When radio shock jock Don Imus derided the Rutgers women’s basketball team as “nappy-headed ho’s” the day after they had played in the NCAA Division I championship game in April 2007, capping an improbable season and play-off run with a powerful showing of heart and skill, it wasn’t so shocking.
The comments sparked a firestorm. Sponsors deserted Imus. CBS and MSNBC yanked his show. Pundits intoned. Sports radio hosts went wild, some criticizing him but others defending him, claiming the women had probably heard worse from the stands. What was the big deal, anyhow?
Imus’s trash talk triggered expressions of public outrage about the racist nature of his name-calling. Somewhere in the background, with a little less fervor, we heard about gender.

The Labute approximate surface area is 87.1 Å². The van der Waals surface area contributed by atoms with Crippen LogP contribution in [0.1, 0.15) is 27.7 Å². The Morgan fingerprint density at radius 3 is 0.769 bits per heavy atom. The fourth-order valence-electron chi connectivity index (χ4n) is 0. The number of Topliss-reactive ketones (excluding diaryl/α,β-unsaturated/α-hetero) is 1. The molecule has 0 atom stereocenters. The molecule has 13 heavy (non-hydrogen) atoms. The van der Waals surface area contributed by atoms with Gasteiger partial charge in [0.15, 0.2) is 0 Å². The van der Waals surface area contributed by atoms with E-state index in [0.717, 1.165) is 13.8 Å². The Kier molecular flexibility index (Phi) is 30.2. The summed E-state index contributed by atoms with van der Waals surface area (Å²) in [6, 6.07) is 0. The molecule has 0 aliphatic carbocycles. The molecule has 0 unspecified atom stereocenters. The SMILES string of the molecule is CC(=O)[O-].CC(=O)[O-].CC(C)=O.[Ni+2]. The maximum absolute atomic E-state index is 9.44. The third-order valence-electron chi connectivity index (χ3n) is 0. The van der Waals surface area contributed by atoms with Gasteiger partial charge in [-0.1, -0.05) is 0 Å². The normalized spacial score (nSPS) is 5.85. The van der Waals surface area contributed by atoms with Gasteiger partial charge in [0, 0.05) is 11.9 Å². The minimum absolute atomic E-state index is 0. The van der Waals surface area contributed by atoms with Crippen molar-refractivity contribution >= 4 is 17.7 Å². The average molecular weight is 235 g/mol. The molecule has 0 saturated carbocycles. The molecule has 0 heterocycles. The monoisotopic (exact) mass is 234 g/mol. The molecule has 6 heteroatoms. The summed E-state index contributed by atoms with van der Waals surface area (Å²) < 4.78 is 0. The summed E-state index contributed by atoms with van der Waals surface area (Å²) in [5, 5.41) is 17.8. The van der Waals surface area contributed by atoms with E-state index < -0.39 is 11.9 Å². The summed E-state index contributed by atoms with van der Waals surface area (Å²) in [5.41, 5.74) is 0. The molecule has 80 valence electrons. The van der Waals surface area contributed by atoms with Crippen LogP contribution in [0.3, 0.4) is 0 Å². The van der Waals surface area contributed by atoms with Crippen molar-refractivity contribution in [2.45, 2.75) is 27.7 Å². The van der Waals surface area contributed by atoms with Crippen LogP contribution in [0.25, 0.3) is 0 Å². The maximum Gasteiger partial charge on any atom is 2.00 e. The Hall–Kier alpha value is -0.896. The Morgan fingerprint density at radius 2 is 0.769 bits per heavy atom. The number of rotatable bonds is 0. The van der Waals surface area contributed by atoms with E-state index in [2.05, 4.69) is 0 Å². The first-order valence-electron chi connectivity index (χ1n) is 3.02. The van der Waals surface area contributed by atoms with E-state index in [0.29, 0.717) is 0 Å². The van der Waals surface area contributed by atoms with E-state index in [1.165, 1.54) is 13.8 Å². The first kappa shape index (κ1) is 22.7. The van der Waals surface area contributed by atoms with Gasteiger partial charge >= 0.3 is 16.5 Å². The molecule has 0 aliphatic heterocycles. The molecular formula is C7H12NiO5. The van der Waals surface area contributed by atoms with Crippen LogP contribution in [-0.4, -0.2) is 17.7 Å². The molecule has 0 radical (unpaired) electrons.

It is easier to talk about race in sports. The deplorable treatment faced by black male athletes like football talent Kenny Washington and baseball star Jackie Robinson provides a clear wrong. We accept that we should judge athletes based on their skill, character, and performance—not the color of their skin.
On the other hand, female athletes, particularly successful women playing the “male” game of basketball, draw a muddier defense. They may shoot from the perimeter, box out, pass and play with a drive that makes watching a thrill, but there remains a